Brown CS Blog

Articles by Jesse Polhemus

An Unexpected Phenomenon


Last summer, I interned at Brown University’s Data Science Initiative (DSI) with Professor Ritambhara Singh. The work I was doing, in computational genetics, was fascinating. And the office space was modern and light-filled. But most importantly, the lab was filled with welcoming grad students and amazing professors who worked right next to me.

The Cybersecurity Risks Of Generative AI


In 2022, generative AI went mainstream. Mere months ago, it still seemed exclusively the province of the ML research community and of Twitter, where meme accounts like @weirddalle shared the results of feeding text-to-image generation models off-the-wall prompts like "a bottle of ranch dressing testifying in court."  

Cut to the present, where generative AI startups like Stability AI and Jasper are raising $100 million rounds of funding, big players like Microsoft have announced upcoming integrations of text-to-image generation, and perhaps all of us have used OpenAI's DALL-E 2 to create create something delightful like this "chicken nugget dressed as a …

Sorin Istrail Reflects On The History Of His ESA Test-Of-Time Award-Winning Research


The 30th European Symposium on Algorithms (ESA) last month awarded the ESA 2021 Test-of-Time Award to Brown CS Professor Sorin Istrail and his collaborators for their ESA 2001 paper called “SNPs Problems, Complexity, and Algorithms.” The award recognizes “excellent papers in algorithm research that were published … 19-21 years ago and which are still influential and stimulating for the field today,” according to the ESA.

From Novices To Subject Matter Experts: How 2952-O Blurred The Boundaries Between Robotics, CV, And ML

With recent advancements in artificial intelligence and breakthroughs in semiconductor industries, are we really that far away from reaching our wildest dreams — living in harmony with robots we created and being liberated from the daily mundane chores? This is the answer we are trying to find in CSCI 2952-O A Practical Introduction to Advanced 3D Robot Perception.

A Look Into A Missing Piece In The Global Digital Divide Puzzle

Recent studies show that, in developing regions (e.g. Africa and Southeast Asia), fast internet connectivity lifted approximately 2.5 million people out of extreme poverty [1] and techniques to improve web performance (e.g. Google’s AMP) improved profit by 20% [2]. Given these studies, it is unsurprising that significant work and effort have gone into improving connectivity in these regions. These efforts range from improving the mobile networks (from 2G to 4G and now 5G) and improving networking infrastructure to reducing the cost of mobile data rates and increasing the amount of local language content. Although these efforts offer tremendous benefits, a …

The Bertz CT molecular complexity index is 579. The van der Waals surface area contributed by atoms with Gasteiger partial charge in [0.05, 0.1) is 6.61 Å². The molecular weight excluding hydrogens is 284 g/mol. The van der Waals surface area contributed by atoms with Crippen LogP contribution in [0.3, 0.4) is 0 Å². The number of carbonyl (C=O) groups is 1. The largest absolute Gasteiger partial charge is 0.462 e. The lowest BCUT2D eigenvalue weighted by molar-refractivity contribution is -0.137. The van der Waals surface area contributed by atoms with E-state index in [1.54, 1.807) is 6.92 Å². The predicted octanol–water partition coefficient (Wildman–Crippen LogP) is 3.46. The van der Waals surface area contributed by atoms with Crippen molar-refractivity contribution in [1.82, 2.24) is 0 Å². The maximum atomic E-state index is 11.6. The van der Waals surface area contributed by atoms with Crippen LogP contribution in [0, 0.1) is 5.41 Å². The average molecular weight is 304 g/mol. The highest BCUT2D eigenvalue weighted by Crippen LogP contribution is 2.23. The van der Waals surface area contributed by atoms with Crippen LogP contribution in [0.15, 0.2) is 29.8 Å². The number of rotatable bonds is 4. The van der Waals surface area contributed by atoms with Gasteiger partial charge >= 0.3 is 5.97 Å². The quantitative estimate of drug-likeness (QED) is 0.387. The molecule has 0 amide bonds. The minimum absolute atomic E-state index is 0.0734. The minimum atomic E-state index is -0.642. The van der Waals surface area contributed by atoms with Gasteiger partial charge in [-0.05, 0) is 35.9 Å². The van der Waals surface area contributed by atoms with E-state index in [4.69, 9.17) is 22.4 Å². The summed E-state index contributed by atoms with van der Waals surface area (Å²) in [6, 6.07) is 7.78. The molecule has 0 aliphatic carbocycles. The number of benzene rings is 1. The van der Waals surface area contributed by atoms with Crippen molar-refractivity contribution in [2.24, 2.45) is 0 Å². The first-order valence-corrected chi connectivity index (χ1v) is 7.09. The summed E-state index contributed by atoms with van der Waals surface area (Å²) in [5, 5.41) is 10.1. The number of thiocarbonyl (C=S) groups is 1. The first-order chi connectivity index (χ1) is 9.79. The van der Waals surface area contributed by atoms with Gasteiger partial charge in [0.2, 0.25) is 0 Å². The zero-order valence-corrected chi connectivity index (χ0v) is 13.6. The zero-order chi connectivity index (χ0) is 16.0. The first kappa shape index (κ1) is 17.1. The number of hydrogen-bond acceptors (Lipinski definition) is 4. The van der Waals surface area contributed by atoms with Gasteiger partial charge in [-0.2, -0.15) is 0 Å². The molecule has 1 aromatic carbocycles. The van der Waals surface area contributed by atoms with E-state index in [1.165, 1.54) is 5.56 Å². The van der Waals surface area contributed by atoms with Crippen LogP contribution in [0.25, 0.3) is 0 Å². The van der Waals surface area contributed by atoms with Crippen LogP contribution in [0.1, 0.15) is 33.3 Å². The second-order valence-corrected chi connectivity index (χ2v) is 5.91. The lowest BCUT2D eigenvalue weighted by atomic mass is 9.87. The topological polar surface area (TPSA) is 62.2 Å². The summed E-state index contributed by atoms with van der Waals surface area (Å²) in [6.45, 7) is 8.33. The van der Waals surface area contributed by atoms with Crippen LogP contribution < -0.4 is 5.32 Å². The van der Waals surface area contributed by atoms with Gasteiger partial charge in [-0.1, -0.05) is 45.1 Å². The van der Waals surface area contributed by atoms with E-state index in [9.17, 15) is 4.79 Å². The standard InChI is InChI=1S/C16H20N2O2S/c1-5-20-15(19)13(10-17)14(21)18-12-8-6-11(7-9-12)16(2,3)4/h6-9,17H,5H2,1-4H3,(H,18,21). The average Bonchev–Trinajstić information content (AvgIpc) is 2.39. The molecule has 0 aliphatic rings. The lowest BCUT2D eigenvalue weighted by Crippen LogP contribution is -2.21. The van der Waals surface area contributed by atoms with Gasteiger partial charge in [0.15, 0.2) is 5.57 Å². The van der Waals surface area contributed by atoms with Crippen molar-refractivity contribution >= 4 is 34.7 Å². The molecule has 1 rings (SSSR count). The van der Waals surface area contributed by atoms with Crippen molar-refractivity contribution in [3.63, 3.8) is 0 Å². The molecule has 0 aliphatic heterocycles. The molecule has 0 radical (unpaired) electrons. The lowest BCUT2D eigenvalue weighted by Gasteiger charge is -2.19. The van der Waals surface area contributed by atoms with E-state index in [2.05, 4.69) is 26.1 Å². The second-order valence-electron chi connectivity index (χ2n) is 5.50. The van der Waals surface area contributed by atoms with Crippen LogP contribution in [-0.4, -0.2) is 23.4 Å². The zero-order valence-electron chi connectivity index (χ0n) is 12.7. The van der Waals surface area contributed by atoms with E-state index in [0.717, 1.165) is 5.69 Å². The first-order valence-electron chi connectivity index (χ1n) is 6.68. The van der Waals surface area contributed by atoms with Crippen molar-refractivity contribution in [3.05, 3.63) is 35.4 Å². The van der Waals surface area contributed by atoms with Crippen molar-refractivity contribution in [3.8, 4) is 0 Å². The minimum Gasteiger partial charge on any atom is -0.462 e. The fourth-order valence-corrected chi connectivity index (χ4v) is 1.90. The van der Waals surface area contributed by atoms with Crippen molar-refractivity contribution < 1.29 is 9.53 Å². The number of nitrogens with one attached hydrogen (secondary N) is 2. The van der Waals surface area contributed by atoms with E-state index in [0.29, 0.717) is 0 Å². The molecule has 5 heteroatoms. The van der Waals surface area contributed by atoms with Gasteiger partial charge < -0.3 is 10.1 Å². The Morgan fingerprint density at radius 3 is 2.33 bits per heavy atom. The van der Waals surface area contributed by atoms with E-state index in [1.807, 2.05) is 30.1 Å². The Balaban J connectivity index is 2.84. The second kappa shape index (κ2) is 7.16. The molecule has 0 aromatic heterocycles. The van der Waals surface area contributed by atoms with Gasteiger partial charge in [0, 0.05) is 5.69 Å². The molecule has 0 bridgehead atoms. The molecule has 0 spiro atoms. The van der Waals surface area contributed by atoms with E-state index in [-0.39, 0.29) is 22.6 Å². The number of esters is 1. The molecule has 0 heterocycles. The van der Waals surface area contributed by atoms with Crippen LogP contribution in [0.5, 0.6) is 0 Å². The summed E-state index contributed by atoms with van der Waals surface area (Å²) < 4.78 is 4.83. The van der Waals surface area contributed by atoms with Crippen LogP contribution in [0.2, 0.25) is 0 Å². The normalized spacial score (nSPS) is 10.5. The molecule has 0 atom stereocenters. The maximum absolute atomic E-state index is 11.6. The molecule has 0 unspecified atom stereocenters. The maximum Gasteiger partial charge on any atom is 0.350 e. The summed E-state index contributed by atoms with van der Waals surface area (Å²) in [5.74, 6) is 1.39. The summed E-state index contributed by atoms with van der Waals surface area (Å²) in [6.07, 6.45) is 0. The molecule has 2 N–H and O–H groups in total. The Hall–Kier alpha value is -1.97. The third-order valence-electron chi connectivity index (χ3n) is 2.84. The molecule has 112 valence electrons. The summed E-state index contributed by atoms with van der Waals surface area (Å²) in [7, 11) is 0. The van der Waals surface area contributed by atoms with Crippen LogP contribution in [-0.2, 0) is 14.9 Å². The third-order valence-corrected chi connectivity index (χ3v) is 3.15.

Bot Quite Sure


My name is Madeline Greenberg and I am the Project Manager for ‘Choreorobotics 0101’ – the first course to be cross-listed across the TAPS and CS departments. I have been organizing the Choreorobotics Initiative at Brown for the past 6 months, corralling teams of undergraduate and graduate students, faculty and staff as we work to develop the course’s curriculum. 

Choreorobotics is novel. What that means is that we don’t know what we’re doing. We are each experts, incredibly competent and hard working in various fields including but not limited to choreographics and robotics, but we’re entirely making this up as …

Why Choreorobotics

My name is Megan and I belong to a weird cohort of highly-specific nerds who are artists but also techies but also care about humanity but also think about the philosophical and ethical implications of their work. I am a professional dancer/choreographer who is finishing up a Master's in computer science. Over the past few years, I’ve been trying to bridge the gap between dance and computer science in a variety of projects – using a Kinect sensor and Unity to make a really hacky version of Just Dance, building a 3D convolutional neural network to recognize tap dance steps …